The British Horse Society’s (BHS) campaign, in partnership with the University of Nottingham, has received the Veterinary Record Evidence Award.
REACT Now to Beat Colic educates horse owners on how to spot the early signs of colic in horses and encourages them to have a plan in place should their horse becomes critically ill. The campaign, run by the BHS is based on five years of research by the University of Nottingham, which was funded by World Horse Welfare.
This research found that 90% of horse owners did not feel confident spotting the early signs of colic, and that up to 1 in 5 cases of colic seen by vets as an ‘out of hours’ emergency can be critical. The BHS ‘REACT’ campaign is linked to the ‘Vet React’ campaign, which has resources to help veterinary teams identify critical cases of colic as quickly as possible.
Since the REACT campaign launched last year, the BHS has produced and sent out more than 10,000 REACT packs to horse owners across the country, and has had over 400,000 reaches through social media. The campaign has been well received by industry experts; the research behind it was presented at the International Equine Colic Research Symposium in Kentucky in July 2017, and the British Equine Veterinary Association Congress in September.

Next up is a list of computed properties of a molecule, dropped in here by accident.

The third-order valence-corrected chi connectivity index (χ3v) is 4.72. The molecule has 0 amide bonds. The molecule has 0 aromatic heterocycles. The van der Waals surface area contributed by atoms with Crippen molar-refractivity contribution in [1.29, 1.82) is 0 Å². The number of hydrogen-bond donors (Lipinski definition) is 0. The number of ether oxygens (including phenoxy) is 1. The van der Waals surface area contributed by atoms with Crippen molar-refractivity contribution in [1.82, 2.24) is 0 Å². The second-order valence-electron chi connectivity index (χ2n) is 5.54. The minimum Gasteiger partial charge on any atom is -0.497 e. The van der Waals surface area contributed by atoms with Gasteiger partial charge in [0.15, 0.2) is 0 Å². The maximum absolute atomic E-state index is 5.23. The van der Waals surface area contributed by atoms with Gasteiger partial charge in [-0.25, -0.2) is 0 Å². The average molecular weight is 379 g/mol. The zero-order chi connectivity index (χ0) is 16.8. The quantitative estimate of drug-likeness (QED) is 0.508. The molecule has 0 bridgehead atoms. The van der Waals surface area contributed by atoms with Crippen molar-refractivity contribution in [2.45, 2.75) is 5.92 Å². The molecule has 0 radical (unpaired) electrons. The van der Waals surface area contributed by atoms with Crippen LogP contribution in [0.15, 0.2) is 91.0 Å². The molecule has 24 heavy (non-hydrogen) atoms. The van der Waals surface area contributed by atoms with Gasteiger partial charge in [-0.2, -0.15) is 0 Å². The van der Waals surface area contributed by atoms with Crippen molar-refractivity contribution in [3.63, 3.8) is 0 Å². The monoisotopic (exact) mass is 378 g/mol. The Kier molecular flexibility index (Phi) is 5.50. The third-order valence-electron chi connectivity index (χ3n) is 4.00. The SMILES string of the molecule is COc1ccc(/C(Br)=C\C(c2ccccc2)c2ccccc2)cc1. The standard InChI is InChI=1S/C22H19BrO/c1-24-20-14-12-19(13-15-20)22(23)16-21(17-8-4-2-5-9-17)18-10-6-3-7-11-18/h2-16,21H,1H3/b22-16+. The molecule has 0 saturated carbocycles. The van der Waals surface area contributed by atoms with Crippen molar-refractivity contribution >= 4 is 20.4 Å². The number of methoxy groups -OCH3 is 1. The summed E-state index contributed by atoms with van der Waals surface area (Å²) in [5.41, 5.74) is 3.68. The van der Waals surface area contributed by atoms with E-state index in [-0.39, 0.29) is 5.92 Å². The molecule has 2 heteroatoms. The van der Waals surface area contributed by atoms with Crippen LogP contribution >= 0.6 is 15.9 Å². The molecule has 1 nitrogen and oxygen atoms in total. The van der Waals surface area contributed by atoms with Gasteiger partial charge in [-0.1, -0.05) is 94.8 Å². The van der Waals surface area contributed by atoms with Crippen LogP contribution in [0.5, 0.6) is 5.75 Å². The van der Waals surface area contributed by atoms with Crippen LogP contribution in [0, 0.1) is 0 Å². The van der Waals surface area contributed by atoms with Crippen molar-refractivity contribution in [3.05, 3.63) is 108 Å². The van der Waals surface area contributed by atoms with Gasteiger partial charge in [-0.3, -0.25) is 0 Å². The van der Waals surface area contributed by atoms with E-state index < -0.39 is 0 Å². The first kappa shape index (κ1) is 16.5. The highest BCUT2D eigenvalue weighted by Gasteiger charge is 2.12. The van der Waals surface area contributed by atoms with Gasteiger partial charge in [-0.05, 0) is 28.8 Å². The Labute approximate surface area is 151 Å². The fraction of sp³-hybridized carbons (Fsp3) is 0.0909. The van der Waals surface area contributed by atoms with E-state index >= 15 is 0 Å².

BHS Welfare Education Officer, Emmeline Hannelly said: “We are thrilled that REACT has been awarded the Veterinary Record Evidence Award. Since we launched last year we have been overwhelmed by the response we’ve had from horse owners and support from the industry as colic is a major welfare concern. By educating owners how to react quickly at the first signs of colic can make all the difference to the outcome.”
Dr John Burford, from The University of Nottingham’s School of Veterinary Medicine and Science, said: “The Veterinary Record Evidence Award is a prestigious award which recognises a major contribution to evidence-based medicine in veterinary practice. Winning this award recognises the science behind the campaigns, and the way in which The British Horse Society, World Horse Welfare and University of Nottingham have collaborated to bring the greatest benefit to the horse’s health and welfare.”